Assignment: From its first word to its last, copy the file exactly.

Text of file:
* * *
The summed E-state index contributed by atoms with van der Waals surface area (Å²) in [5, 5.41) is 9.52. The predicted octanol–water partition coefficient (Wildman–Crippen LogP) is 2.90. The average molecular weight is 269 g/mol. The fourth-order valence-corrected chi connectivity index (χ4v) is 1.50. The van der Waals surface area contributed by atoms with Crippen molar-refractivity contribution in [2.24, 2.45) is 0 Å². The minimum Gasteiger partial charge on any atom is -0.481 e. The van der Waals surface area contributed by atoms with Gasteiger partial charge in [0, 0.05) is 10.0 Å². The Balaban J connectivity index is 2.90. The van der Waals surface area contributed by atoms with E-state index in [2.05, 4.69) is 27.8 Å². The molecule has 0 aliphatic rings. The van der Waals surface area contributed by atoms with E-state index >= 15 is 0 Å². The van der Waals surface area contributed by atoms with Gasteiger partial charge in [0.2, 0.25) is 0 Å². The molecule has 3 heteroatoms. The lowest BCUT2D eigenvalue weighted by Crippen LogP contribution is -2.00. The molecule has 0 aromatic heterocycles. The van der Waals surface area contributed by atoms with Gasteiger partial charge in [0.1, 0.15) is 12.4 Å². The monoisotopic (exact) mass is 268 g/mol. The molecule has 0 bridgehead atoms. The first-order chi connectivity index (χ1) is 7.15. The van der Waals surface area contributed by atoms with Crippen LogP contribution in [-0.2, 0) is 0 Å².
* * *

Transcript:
The summed E-state index contributed by atoms with van der Waals surface area (Å²) in [5, 5.41) is 9.52. The predicted octanol–water partition coefficient (Wildman–Crippen LogP) is 2.90. The average molecular weight is 269 g/mol. The fourth-order valence-corrected chi connectivity index (χ4v) is 1.50. The van der Waals surface area contributed by atoms with Crippen molar-refractivity contribution in [2.24, 2.45) is 0 Å². The minimum Gasteiger partial charge on any atom is -0.481 e. The van der Waals surface area contributed by atoms with Gasteiger partial charge in [0, 0.05) is 10.0 Å². The Balaban J connectivity index is 2.90. The van der Waals surface area contributed by atoms with E-state index in [2.05, 4.69) is 27.8 Å². The molecule has 0 aliphatic rings. The van der Waals surface area contributed by atoms with E-state index >= 15 is 0 Å². The van der Waals surface area contributed by atoms with Gasteiger partial charge in [0.2, 0.25) is 0 Å². The molecule has 3 heteroatoms. The lowest BCUT2D eigenvalue weighted by Crippen LogP contribution is -2.00. The molecule has 0 aromatic heterocycles. The van der Waals surface area contributed by atoms with Gasteiger partial charge in [0.1, 0.15) is 12.4 Å². The monoisotopic (exact) mass is 268 g/mol. The molecule has 0 bridgehead atoms. The first-order chi connectivity index (χ1) is 7.15. The van der Waals surface area contributed by atoms with Crippen LogP contribution in [-0.2, 0) is 0 Å².